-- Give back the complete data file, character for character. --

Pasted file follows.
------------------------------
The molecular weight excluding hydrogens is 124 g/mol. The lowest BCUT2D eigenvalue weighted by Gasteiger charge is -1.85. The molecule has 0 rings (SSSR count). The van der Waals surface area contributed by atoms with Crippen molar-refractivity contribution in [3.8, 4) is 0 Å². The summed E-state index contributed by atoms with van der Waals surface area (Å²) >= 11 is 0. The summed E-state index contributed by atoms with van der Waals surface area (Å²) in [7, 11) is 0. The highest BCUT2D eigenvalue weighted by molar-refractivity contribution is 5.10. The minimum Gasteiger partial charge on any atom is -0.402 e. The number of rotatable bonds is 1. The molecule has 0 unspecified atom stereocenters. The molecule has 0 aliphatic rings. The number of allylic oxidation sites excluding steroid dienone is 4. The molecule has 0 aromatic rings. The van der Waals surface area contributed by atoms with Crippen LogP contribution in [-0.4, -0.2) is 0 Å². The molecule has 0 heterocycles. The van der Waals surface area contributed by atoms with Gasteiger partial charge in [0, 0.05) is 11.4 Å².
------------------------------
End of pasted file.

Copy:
The molecular weight excluding hydrogens is 124 g/mol. The lowest BCUT2D eigenvalue weighted by Gasteiger charge is -1.85. The molecule has 0 rings (SSSR count). The van der Waals surface area contributed by atoms with Crippen molar-refractivity contribution in [3.8, 4) is 0 Å². The summed E-state index contributed by atoms with van der Waals surface area (Å²) >= 11 is 0. The summed E-state index contributed by atoms with van der Waals surface area (Å²) in [7, 11) is 0. The highest BCUT2D eigenvalue weighted by molar-refractivity contribution is 5.10. The minimum Gasteiger partial charge on any atom is -0.402 e. The number of rotatable bonds is 1. The molecule has 0 unspecified atom stereocenters. The molecule has 0 aliphatic rings. The number of allylic oxidation sites excluding steroid dienone is 4. The molecule has 0 aromatic rings. The van der Waals surface area contributed by atoms with Crippen LogP contribution in [-0.4, -0.2) is 0 Å². The molecule has 0 heterocycles. The van der Waals surface area contributed by atoms with Gasteiger partial charge in [0, 0.05) is 11.4 Å².